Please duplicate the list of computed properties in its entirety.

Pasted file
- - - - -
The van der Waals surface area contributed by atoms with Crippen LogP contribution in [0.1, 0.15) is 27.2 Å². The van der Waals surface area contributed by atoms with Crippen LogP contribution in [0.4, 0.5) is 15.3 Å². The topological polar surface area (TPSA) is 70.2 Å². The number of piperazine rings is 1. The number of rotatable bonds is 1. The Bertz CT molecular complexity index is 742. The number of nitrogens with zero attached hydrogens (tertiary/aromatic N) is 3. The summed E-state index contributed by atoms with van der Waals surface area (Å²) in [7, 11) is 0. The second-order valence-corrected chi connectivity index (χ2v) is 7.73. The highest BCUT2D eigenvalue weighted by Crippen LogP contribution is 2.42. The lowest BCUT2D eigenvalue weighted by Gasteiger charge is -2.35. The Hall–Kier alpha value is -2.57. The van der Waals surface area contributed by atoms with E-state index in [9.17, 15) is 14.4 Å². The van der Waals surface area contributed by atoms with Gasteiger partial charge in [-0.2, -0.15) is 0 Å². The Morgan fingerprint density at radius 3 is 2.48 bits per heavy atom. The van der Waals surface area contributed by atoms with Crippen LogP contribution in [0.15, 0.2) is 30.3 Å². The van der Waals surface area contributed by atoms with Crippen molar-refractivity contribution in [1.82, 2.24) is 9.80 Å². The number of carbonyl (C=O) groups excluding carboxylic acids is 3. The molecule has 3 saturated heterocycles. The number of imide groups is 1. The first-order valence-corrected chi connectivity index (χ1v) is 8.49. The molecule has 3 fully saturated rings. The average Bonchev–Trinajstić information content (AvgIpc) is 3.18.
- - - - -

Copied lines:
The van der Waals surface area contributed by atoms with Crippen LogP contribution in [0.1, 0.15) is 27.2 Å². The van der Waals surface area contributed by atoms with Crippen LogP contribution in [0.4, 0.5) is 15.3 Å². The topological polar surface area (TPSA) is 70.2 Å². The number of piperazine rings is 1. The number of rotatable bonds is 1. The Bertz CT molecular complexity index is 742. The number of nitrogens with zero attached hydrogens (tertiary/aromatic N) is 3. The summed E-state index contributed by atoms with van der Waals surface area (Å²) in [7, 11) is 0. The second-order valence-corrected chi connectivity index (χ2v) is 7.73. The highest BCUT2D eigenvalue weighted by Crippen LogP contribution is 2.42. The lowest BCUT2D eigenvalue weighted by Gasteiger charge is -2.35. The Hall–Kier alpha value is -2.57. The van der Waals surface area contributed by atoms with E-state index in [9.17, 15) is 14.4 Å². The van der Waals surface area contributed by atoms with Gasteiger partial charge in [-0.2, -0.15) is 0 Å². The Morgan fingerprint density at radius 3 is 2.48 bits per heavy atom. The van der Waals surface area contributed by atoms with Crippen LogP contribution in [0.15, 0.2) is 30.3 Å². The van der Waals surface area contributed by atoms with Crippen molar-refractivity contribution in [1.82, 2.24) is 9.80 Å². The number of carbonyl (C=O) groups excluding carboxylic acids is 3. The molecule has 3 saturated heterocycles. The number of imide groups is 1. The first-order valence-corrected chi connectivity index (χ1v) is 8.49. The molecule has 3 fully saturated rings. The average Bonchev–Trinajstić information content (AvgIpc) is 3.18.